Guinness Cork Jazz Festival director has ‘contract terminated’ after a year
Sinéad Dunphy’s first programme, in October 2018, was widely regarded as a success
Guinness Cork Jazz Festival: the New York Brass Band in the city for the 2018 festival. Photograph: Provision
The future direction of Guinness Cork Jazz Festival is in doubt after the departure of its director, Sinéad Dunphy, after just a year in the role.
Dunphy confirmed that she no longer holds the post. “Verve Marketing Ltd, who represent Diageo, have terminated my three-year rolling contract. I have been left with no option but to place the circumstances of my termination in the hands of my solicitors. And in the interim I’d like to thank everyone for their overwhelming support.”
Diageo, which owns the Guinness brand, released a statement that said she will not be involved in this year’s festival.
Cork’s jazz festival is one of the biggest in the world and a major boost to the city’s economy, worth an estimated €45 million a year, but it had been criticised in years the years before Dunphy for programming nonjazz acts such as The Boomtown Rats and Gary Numan.
Dunphy, who had a three-year rolling contract, came to her post promising a “renaissance” at the 40-year-old event, and her appointment had been welcomed by musicians, festival stakeholders and Cork businesses; many saw it as an opportunity to move the festival back to its glory days, when giants of jazz such as Ella Fitzgerald and Dizzy Gillespie performed in the city.
Her first programme, in October 2018, was widely regarded as a success, with a bill that combined top international jazz acts, such as Maria Schneider, Donny McCaslin and Stanley Clarke, with a new generation of Irish jazz artists, including Chris Guilfoyle’s Umbra quintet and the trombonist Paul Dunlea, the festival’s inaugural artist-in-residence.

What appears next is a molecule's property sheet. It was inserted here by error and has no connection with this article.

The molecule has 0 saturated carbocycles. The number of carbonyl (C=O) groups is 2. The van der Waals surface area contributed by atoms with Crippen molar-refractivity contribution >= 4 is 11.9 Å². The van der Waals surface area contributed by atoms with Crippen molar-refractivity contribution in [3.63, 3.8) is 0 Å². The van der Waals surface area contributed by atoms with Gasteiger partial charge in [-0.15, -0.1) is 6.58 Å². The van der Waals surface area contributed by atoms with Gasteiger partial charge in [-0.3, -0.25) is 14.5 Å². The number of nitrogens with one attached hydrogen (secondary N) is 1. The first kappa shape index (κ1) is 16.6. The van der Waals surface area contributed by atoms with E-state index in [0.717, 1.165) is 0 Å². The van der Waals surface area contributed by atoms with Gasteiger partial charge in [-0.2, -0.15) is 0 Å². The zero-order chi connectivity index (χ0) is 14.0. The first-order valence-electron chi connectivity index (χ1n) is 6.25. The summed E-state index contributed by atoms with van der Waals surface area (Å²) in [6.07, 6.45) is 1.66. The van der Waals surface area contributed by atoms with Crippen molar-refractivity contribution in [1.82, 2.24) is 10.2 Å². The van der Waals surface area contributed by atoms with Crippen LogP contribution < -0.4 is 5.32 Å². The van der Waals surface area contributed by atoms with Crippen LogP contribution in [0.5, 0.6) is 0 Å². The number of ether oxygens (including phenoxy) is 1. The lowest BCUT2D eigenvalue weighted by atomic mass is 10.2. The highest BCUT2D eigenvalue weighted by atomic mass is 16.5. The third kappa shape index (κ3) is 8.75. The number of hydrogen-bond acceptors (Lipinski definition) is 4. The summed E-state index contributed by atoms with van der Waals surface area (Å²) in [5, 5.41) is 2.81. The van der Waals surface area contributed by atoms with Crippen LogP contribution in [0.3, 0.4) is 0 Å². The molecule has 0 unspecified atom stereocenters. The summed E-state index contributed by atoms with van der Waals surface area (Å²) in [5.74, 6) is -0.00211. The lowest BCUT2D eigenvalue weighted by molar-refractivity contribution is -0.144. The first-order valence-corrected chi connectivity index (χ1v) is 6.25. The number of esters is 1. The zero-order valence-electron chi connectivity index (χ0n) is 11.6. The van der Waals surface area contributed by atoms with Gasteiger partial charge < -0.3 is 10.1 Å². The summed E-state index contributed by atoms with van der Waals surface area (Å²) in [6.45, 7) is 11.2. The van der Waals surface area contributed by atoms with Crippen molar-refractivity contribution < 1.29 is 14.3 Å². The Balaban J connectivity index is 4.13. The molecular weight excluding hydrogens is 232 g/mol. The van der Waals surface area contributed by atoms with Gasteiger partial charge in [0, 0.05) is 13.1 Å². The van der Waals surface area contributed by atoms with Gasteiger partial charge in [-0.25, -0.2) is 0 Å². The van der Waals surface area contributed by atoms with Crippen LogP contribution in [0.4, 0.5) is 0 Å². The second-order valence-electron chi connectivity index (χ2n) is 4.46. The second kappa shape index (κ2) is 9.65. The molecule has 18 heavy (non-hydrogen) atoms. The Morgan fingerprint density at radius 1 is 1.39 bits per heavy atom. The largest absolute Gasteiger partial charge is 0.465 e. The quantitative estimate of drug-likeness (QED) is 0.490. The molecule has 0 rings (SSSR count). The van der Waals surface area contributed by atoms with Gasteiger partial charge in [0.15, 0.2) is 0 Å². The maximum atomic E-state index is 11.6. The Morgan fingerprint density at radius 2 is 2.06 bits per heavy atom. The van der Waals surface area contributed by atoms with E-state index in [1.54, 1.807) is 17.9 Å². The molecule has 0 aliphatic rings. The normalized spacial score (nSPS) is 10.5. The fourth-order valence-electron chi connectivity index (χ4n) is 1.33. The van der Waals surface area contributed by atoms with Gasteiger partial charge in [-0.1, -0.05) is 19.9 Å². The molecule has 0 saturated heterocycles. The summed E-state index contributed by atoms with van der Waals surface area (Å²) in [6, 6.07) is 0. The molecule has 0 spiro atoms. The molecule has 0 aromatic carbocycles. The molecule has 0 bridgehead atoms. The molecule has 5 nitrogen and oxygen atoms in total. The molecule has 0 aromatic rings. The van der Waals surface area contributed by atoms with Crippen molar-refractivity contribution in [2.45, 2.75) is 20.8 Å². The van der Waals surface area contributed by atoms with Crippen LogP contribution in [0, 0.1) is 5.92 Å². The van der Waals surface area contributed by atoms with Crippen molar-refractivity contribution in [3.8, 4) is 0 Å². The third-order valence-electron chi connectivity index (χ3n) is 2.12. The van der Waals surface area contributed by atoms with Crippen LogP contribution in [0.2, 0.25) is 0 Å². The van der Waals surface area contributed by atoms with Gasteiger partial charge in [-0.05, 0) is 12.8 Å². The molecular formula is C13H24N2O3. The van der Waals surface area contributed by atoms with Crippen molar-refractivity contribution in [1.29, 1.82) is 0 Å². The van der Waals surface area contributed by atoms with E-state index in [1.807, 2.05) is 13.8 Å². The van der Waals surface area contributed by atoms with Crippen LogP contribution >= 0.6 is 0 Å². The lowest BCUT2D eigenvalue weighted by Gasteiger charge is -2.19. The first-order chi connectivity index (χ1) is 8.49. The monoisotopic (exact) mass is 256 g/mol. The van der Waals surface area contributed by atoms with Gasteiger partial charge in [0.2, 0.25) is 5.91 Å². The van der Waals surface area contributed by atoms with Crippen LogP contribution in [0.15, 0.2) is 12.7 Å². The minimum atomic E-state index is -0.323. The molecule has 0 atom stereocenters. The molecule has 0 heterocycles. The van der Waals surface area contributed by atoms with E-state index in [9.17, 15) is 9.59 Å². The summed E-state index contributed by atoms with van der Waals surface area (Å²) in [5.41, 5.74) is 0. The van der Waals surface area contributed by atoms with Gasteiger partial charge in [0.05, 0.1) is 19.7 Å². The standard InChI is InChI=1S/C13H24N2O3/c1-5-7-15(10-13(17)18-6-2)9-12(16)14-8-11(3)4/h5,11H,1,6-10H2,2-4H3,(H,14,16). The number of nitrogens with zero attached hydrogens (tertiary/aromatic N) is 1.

Dunphy, who had previously been director of Cork International Choral Festival, publicly represented the jazz festival as recently as last month, when it received a Cork Business Association award. Diageo yesterday thanked her for her contribution and said it wanted to “maintain the momentum achieved over the past number of years”.
Dunlea said he had not heard from the festival since before Christmas and did not know whether some parts of his residency, including international tour dates, and a gala concert with the star US vocalist Kurt Elling at this year’s festival, would be going ahead.
Dunphy’s abrupt departure also surprised musicians she had programmed at the event. After receiving an out-of-office email reply saying that Dunphy was no longer with the festival, the New York-based Irish guitarist David O’Rourke said on Facebook: “I have a big band of the leading New York jazz musicians, along with some of Ireland and the UK’s leading players, plus special guests, holding dates for months now based on an agreement made prior to last year’s festival. Something is off here, but I really hope Diageo/Guinness will keep their commitments to my musicians...”
Dunphy’s departure comes a year after her predecessor, Jack McGouran, also left the role abruptly. He said then that the AMA Music Agency would be taking over the programming of the festival. That proved incorrect at the time, but sources close to the festival committee now suggest that AMA, which has played a role in programming fringe events in the past, may indeed be about to take over the artistic direction of the entire event.
This article was edited on March 8th